October 28, 2012

where a kid can't be a kid

We chose to raise our kids in a foreign country, I acknowledge that.  In doing so, I am acknowledging that the problem - our American kids can't act like American kids - is our own fault.

Still, I'm frustrated.

Here is the argument that our apartment complex staff would give:  You didn't have to parent four children.  You could have stopped at one like we do.  You didn't have to teach them at home.  There are schools where your kids can get their energy out.  If you sent them to school, they wouldn't need to run around the grounds here at our establishment, treading on our precious grass, climbing our dear little trees, etc.  You can't afford the international schools in this country, you say?  Then move back to your own country where English-speaking education is free.  You WANT to live here in our country, you say?  Then abide!!!!

To which I would have no reply.  They would be right.

Not only that, but He said to us, "Go and make discip1es of all nations," not, "Go and make the nations feel bad because they don't have the same child-rearing values that you have."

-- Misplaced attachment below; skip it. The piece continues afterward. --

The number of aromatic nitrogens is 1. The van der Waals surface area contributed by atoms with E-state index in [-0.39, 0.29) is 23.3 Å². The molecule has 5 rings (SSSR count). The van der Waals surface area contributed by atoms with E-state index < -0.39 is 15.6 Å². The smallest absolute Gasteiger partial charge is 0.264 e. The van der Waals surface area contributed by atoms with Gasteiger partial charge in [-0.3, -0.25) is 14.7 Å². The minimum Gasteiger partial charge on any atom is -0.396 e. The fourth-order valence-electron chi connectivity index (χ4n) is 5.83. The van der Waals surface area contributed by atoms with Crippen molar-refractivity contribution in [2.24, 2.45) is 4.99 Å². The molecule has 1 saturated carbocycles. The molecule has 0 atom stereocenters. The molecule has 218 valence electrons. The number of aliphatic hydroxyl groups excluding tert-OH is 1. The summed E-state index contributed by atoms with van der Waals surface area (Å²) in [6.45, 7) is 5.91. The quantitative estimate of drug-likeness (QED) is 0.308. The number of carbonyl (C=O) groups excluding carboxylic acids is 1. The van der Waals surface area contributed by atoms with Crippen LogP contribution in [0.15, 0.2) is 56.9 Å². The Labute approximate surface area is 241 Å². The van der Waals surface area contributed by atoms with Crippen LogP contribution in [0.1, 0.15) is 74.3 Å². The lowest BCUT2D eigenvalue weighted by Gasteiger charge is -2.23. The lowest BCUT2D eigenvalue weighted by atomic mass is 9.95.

Still, I'm frustrated.  The children are shushed wherever we go.  They are told to get off the retaining walls and to step away from the water fountains.  We are not allowed to picnic on the grass.  They are ordered to come down from even the lowest branches of trees in the park.  Cars don't slow down for them in lots or driveways.  The water at restaurants is either scalding hot, or loaded with lemon pulp.  Outdoor space is devoted to landscaping (which children are not allowed to touch), architecture, sculptures, and slippery, uneven surfaces which are very artistic but especially difficult for strollers and little feet to traverse.  With all of these restrictions on children, you would think that playgrounds where children can play would be plentiful. Think again.  There are plenty of little carnival-type rides for youngsters, but they cost a fortune, and my kids don't get a bit of exercise while sitting in a spinning tea cup.  We come home from a place like that and they are still climbing the walls.

All of this and more is why we took this apartment with roof access, upon which we are about to put a full-sized trampoline.  I'm hoping that will solve all of our problems.  There remains the small problem of the neighborhood cats defecating on our roof, but Daniel has worked out a solution to that problem, he assures me.  I don't even want to ask (and really, neither do you).

East Asia, where a husband can use his giftings to make an impact, and where a kid...can't...be a kid:(